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Trial delayed for defendants in virtual schools fraud case

Athens Superintendent Trey Holladay, his wife and another Athens Schools employee face multiple fraud charges.


The trial date in a multi-million dollar fraud case against former Athens Schools Superintendent Trey Holladay and two others has been delayed until early 2022. 

Defense attorneys filed a motion with the court to delay the trial from its original September start in order to give them more time to handle discovery, which they said was voluminous. A federal judge in Montgomery, where the trial will be held, granted that motion and set a new trial date of Feb. 7, 2022. 

Holladay, his wife Deborah and fellow Athens Schools employee Rick Carter will stand trial together. 

The three were indicted, along with three others, in February for their roles in a scheme that diverted millions of dollars away from Alabama schools using virtual schools. The three others indicted, including Tom Sisk, the former superintendent of Limestone County Schools, have already pleaded guilty for their roles in the scheme and provided lengthy confessions implicating Holladay and his wife. 

According to the indictments and guilty pleas, the scheme essentially revolved around creating fake students or falsely claiming that students in private schools had enrolled in two North Alabama virtual schools. Falsely beefing up those schools’ enrollment numbers brought millions of dollars in state and federal funding to the Athens and Limestone school districts. It also allowed those involved to receive kickbacks by way of consulting companies they established to “locate” the phony students.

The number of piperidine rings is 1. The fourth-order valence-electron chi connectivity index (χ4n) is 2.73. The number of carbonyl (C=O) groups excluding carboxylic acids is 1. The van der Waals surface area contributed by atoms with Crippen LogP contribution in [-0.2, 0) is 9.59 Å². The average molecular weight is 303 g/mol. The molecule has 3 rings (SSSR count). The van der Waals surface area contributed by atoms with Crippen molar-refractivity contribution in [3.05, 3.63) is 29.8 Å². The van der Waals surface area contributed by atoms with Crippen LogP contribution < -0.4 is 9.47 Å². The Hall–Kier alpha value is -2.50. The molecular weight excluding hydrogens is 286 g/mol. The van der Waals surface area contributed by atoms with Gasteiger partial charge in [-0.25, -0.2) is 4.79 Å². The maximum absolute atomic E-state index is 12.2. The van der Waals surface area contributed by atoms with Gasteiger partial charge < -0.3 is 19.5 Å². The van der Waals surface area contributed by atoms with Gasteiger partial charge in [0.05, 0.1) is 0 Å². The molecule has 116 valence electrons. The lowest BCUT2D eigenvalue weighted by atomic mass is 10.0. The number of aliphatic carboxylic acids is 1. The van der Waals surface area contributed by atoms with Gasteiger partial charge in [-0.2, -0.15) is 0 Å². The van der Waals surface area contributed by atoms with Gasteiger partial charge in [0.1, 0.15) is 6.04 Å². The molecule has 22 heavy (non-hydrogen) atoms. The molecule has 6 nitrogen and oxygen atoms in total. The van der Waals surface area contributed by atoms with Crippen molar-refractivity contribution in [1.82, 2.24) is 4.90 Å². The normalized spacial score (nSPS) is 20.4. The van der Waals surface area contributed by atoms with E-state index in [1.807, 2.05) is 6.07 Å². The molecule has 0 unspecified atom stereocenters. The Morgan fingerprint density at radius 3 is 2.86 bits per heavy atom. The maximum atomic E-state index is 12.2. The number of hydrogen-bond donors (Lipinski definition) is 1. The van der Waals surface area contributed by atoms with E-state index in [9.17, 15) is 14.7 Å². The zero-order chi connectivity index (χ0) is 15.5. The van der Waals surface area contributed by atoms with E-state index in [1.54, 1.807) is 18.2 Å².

Written By

Josh Moon is an investigative reporter and featured columnist at the Alabama Political Reporter with years of political reporting experience in Alabama. You can email him at [email protected] or follow him on Twitter.



Because of state laws, Athens Schools officials have been unable to terminate Rick Carter, who was convicted in March of seven felonies


Rick Carter, who was principal of the year in Alabama in 2013, was accused of falsifying student records to skim state dollars.


Holladay faces up to five years in prison and large fines after pleading guilty.


The brazen scheme to divert money to Athens and Limestone districts essentially stole from struggling schools in the Black Belt.